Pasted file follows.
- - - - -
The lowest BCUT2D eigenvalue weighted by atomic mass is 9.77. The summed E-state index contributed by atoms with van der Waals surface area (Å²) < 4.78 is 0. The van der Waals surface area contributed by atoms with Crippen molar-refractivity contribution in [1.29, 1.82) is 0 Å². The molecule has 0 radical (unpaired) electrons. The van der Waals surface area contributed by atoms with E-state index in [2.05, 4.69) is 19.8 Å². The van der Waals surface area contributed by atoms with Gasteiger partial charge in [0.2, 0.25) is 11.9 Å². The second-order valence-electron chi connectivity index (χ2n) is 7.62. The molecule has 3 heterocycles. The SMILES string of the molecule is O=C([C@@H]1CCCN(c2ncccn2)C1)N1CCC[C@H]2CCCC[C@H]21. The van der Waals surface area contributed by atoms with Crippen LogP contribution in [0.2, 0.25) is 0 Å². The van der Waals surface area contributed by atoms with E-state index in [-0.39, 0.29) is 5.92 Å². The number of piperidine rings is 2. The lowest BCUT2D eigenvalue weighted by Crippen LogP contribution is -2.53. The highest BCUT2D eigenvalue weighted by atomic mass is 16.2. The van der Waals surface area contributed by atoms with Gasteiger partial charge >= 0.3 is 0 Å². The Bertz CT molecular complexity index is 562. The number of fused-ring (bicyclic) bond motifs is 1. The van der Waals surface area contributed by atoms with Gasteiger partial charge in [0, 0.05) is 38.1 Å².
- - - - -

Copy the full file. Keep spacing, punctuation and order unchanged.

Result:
The lowest BCUT2D eigenvalue weighted by atomic mass is 9.77. The summed E-state index contributed by atoms with van der Waals surface area (Å²) < 4.78 is 0. The van der Waals surface area contributed by atoms with Crippen molar-refractivity contribution in [1.29, 1.82) is 0 Å². The molecule has 0 radical (unpaired) electrons. The van der Waals surface area contributed by atoms with E-state index in [2.05, 4.69) is 19.8 Å². The van der Waals surface area contributed by atoms with Gasteiger partial charge in [0.2, 0.25) is 11.9 Å². The second-order valence-electron chi connectivity index (χ2n) is 7.62. The molecule has 3 heterocycles. The SMILES string of the molecule is O=C([C@@H]1CCCN(c2ncccn2)C1)N1CCC[C@H]2CCCC[C@H]21. The van der Waals surface area contributed by atoms with Crippen LogP contribution in [0.2, 0.25) is 0 Å². The van der Waals surface area contributed by atoms with E-state index in [-0.39, 0.29) is 5.92 Å². The number of piperidine rings is 2. The lowest BCUT2D eigenvalue weighted by Crippen LogP contribution is -2.53. The highest BCUT2D eigenvalue weighted by atomic mass is 16.2. The van der Waals surface area contributed by atoms with Gasteiger partial charge >= 0.3 is 0 Å². The Bertz CT molecular complexity index is 562. The number of fused-ring (bicyclic) bond motifs is 1. The van der Waals surface area contributed by atoms with Gasteiger partial charge in [0, 0.05) is 38.1 Å².